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Membership of the Propeller Club is open to all with a desire to promote the maritime industry.

Welcome to Propeller Club Liverpool

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Join Propeller Club Liverpool

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Welcome to Propeller Club Liverpool

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Unhappy Day of the Seafarer

Thursday, 25th June

Happy Day of the Seafarers. Well…except that it isn’t. There can be no celebration this year. What is meant to be a day of positives has become poisoned, as so many seafarers sit on ships all over the world. Forced to remain, trapped at work and living in fear for their sanity, livelihoods and the safety of their families.

So no, today is not a day to celebrate. It is not a day to hope for the good, it is a day to shine a light on the bad. Reports that flag States are extending contracts when crews just want to come home. That airlines won’t take seafarers, that even their home nations will not show flexibility and pragmatism to their own people.

What we are seeing is the cold hard facts – seafarers are just tools of global trade. There is no other way to see it – people as a commodity to be discarded, forgotten and forced to work. It is good that the International Maritime Organization is hammering the message that seafarers should be recognised as “key workers”. However, the efforts are rather undermined by the sad fact the organisation is utterly toothless when it comes to enforcement.

When the world’s biggest flag States can merely see our maritime people as pawns, then what does any of this mean? Instead of the hero’s reception afforded to health workers, truck drivers and supermarket workers – who have all kept life flowing as best they can, seafarers and ships are forgotten and overlooked. One can forgive (perhaps) the ignorant and uninitiated ashore. It is something else when our own industry treats crews like nothing more than human flotsam and jetsam, left to bob around at sea until the prevailing conditions allow them to come home.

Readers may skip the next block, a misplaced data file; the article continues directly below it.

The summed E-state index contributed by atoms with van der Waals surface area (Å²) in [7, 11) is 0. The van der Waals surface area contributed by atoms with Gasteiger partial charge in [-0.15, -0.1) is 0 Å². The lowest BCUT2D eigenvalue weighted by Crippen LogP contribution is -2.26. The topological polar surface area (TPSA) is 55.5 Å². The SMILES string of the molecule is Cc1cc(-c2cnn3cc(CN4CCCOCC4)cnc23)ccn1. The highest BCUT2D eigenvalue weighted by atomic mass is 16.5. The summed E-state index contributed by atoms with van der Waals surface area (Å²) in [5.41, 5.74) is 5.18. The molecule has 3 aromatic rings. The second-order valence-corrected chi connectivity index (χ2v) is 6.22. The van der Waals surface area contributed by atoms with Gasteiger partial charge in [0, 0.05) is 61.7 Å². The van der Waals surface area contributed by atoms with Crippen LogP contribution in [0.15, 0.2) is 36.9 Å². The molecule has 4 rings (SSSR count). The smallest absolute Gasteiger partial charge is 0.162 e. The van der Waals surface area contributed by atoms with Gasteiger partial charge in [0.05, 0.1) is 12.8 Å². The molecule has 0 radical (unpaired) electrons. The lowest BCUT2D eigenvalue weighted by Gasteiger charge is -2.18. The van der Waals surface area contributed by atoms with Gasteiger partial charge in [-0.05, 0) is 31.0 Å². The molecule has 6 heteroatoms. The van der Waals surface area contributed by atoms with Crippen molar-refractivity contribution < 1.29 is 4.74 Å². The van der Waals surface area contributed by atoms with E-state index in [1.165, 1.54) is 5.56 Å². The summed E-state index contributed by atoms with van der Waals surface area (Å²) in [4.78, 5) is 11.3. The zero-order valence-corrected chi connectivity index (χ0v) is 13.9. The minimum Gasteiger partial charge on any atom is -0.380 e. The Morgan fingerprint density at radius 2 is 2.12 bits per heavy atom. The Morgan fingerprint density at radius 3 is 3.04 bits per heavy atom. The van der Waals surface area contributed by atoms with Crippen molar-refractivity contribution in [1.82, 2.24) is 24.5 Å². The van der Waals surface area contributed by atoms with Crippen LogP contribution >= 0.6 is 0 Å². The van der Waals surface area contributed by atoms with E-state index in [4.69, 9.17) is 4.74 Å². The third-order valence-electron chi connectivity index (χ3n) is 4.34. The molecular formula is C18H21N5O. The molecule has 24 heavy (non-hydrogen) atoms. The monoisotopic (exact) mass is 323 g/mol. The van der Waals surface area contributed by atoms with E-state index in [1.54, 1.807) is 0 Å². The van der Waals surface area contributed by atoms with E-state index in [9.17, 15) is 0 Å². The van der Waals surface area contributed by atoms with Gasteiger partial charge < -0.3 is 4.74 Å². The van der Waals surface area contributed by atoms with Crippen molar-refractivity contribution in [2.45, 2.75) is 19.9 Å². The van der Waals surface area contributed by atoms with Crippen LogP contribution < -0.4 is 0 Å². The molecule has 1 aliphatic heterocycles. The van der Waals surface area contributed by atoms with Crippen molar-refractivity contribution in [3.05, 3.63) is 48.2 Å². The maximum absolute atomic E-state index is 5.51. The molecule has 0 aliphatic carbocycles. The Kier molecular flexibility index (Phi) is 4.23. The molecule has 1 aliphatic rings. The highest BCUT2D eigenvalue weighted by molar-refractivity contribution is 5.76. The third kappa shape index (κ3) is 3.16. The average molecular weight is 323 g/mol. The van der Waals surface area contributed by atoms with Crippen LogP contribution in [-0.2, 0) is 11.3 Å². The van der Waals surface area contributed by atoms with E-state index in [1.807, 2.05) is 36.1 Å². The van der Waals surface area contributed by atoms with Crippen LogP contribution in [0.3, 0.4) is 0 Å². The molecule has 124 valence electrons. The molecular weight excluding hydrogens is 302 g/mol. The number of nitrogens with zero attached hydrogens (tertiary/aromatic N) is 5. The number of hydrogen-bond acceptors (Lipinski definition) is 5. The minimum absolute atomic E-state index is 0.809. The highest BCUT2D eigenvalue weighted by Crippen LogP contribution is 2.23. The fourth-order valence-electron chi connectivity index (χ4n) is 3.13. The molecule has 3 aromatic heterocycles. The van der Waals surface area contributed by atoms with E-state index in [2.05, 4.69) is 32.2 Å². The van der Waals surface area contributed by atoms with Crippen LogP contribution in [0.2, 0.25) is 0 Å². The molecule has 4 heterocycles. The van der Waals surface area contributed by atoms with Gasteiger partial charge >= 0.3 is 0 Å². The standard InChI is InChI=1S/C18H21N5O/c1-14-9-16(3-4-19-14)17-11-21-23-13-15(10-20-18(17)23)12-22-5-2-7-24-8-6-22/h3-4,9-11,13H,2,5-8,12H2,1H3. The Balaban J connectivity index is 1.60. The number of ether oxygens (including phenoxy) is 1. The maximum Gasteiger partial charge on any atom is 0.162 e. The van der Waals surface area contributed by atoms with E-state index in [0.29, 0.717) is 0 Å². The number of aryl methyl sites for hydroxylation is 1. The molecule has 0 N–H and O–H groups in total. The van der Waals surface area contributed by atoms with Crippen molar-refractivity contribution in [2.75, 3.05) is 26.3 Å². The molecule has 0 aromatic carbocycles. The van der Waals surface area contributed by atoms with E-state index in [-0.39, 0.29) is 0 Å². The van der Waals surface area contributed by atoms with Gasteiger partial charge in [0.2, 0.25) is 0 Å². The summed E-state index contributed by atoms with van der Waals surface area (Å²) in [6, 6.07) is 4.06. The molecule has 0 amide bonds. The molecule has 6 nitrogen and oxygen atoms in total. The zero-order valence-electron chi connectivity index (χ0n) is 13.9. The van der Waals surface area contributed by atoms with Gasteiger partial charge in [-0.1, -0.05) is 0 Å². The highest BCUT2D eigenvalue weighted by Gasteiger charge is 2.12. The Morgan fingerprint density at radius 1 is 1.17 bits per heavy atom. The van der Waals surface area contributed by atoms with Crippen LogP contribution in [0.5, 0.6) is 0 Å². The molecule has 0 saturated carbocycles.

Now, it is all well and good for people and groups such as us to rattle sabres, to argue about the merits of honking horns and making some noise – we will not change a thing. Though of course, we can perhaps make ourselves feel a tad better. No, what we need is to somehow prick the consciences of those in actual power, of those with influence. Who is that person sat at a desk in a marine department who decides that seafarers won’t be let on a flight, or who approves extensions of contracts against the will of the people labouring under them?

Who are the people causing so much pain, suffering, uncertainty and unhappiness to seafarers? It is hard to know for sure, and that is actually telling. Hidden behind our maritime Wizard of Oz’s curtain sit the bureaucrats, the power brokers, the people who don’t care. These are the ones that facilitate the worst of situations, who see humans at sea as part of the hardware, a means to a seagoing end. These are the people who make the organisations, who make the decisions which cause real pain.

So, today let us think not of a day for seafarers, but of the terrible deeds and awful decisions taken by the seemingly foolish and the feckless, which impact crews and make life a misery. So, think of the bad and ugly today while tomorrow we can think of the good for seafarers and we can celebrate their deeds. We can also think of the solutions they need and the ways and means the world needs to act to get crews home, to get them rested, recuperated and recharged.

The world relies on seafarers, and they are relying on us to remind everyone.